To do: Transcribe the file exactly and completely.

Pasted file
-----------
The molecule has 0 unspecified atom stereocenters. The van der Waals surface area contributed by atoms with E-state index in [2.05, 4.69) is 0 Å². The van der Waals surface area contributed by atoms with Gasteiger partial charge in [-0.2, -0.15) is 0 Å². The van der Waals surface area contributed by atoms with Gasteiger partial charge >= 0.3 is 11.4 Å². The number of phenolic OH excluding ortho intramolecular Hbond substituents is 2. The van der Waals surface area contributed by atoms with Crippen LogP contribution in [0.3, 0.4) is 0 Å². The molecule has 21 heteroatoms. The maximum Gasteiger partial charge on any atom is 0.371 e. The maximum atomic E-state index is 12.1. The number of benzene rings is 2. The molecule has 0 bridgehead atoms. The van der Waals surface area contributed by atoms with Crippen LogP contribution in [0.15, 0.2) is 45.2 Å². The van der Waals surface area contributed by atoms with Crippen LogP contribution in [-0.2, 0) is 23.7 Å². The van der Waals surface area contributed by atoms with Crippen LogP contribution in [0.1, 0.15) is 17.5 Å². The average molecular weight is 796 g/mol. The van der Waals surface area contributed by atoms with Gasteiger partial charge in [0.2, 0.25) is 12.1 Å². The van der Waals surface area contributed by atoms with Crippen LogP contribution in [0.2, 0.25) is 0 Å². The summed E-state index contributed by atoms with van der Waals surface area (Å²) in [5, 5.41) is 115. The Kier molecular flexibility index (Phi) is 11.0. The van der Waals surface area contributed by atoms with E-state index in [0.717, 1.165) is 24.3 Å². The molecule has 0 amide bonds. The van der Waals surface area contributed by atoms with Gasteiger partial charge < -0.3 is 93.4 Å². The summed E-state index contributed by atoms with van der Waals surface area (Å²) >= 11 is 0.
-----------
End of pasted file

The molecule has 0 unspecified atom stereocenters. The van der Waals surface area contributed by atoms with E-state index in [2.05, 4.69) is 0 Å². The van der Waals surface area contributed by atoms with Gasteiger partial charge in [-0.2, -0.15) is 0 Å². The van der Waals surface area contributed by atoms with Gasteiger partial charge >= 0.3 is 11.4 Å². The number of phenolic OH excluding ortho intramolecular Hbond substituents is 2. The van der Waals surface area contributed by atoms with Crippen LogP contribution in [0.3, 0.4) is 0 Å². The molecule has 21 heteroatoms. The maximum Gasteiger partial charge on any atom is 0.371 e. The maximum atomic E-state index is 12.1. The number of benzene rings is 2. The molecule has 0 bridgehead atoms. The van der Waals surface area contributed by atoms with Crippen LogP contribution in [0.15, 0.2) is 45.2 Å². The van der Waals surface area contributed by atoms with Crippen LogP contribution in [-0.2, 0) is 23.7 Å². The van der Waals surface area contributed by atoms with Crippen LogP contribution in [0.1, 0.15) is 17.5 Å². The average molecular weight is 796 g/mol. The van der Waals surface area contributed by atoms with Gasteiger partial charge in [0.2, 0.25) is 12.1 Å². The van der Waals surface area contributed by atoms with Crippen LogP contribution in [0.2, 0.25) is 0 Å². The summed E-state index contributed by atoms with van der Waals surface area (Å²) in [5, 5.41) is 115. The Kier molecular flexibility index (Phi) is 11.0. The van der Waals surface area contributed by atoms with E-state index in [0.717, 1.165) is 24.3 Å². The molecule has 0 amide bonds. The van der Waals surface area contributed by atoms with Gasteiger partial charge < -0.3 is 93.4 Å². The summed E-state index contributed by atoms with van der Waals surface area (Å²) >= 11 is 0.